So earlier this week StatsCan published the IPPI; basically the price of industrial production and the RMPI that shows the rise in cost of raw materials. Good news if you are from the Bank of Canada -- that has been desperate to get inflation back on track of the 2% to 3% zone. IPPI and RMPI are both up after having been flat for months.
Both charts show one thing -- which is not especially good, all the price increase in industrial production comes from raw material costs -- none of it from general price inflation -- in an economy that is 60% services -- that's a reflection of a weak economy. There is no pricing power.
Canada's policy makers have run out (like the rest of the world) of macro-economic tools to affect the economy. Interest rates are low, velocity of money is not rising (which is different than falling) and the fiscal tool shed is empty -- mainly because the government will not consider an expansionary (and deficit growing budget) so that they can achieve their targeted zero deficit by 2014/15.
Canada's problem is far less serious than the rest of the world -- still low growth and zero-bound interest rates cause all kinds of long term problems, most Canadian have not noticed by pension funds obligations are discounted at a rate of 7.25% -- its the law here. IN reality the discount rate is far lower -- in the 2% to 4% range (depending on duration you are considering). That means that pension funds are underestimating future (discounted) liabilities -- never mind their current dilemma that the risk free rate of investment is around 2% (and not 5%). Statistics will show that immigration is growing in Canada; you see it everywhere -- but that GDP growth (and labor) are nearly flat.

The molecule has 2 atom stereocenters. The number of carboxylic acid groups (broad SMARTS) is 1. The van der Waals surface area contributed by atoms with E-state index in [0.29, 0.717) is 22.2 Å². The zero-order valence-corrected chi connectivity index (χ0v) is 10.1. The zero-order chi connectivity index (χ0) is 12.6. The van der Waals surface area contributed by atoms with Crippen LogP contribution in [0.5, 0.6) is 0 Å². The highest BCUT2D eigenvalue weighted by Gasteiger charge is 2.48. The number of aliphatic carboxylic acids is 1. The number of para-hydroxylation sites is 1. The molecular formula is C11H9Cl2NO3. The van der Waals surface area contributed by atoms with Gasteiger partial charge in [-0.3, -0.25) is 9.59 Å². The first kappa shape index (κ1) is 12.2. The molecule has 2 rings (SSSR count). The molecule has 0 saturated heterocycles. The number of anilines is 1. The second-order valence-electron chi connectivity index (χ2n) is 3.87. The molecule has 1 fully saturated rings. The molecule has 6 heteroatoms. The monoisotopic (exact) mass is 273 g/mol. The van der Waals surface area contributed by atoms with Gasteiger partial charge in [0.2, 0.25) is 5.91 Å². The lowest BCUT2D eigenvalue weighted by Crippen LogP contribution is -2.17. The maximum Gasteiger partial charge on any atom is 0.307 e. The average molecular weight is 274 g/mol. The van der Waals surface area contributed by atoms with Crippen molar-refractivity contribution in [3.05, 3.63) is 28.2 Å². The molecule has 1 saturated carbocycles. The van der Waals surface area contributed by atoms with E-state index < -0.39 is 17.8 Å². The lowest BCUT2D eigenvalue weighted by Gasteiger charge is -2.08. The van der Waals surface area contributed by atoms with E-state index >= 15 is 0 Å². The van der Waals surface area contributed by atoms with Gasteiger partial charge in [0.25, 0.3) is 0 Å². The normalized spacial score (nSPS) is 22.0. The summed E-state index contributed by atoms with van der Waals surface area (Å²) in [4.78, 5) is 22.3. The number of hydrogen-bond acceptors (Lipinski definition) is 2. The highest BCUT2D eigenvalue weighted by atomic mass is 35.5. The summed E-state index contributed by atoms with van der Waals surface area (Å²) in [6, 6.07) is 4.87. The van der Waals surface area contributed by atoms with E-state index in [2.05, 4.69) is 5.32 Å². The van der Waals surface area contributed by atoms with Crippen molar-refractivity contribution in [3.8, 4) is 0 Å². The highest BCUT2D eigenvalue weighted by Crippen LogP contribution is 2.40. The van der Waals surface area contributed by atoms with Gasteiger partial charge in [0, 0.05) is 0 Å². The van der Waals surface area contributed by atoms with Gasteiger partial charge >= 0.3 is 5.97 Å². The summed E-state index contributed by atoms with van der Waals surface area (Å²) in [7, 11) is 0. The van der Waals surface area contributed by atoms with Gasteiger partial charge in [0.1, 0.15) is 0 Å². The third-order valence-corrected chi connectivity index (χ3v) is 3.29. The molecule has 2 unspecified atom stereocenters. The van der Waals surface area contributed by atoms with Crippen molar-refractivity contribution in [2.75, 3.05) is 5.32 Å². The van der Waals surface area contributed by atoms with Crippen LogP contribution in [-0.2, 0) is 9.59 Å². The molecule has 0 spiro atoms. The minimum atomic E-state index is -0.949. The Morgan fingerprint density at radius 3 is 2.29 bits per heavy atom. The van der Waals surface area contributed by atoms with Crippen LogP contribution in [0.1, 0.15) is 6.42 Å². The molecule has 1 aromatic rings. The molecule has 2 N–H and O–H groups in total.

All this to say that the Bank of Canada got some OK news earlier this week -- inflation in the raw material sector is good for Canada's exports, but the economy is still in a funk, the real bet is that the U.S. can be there for us!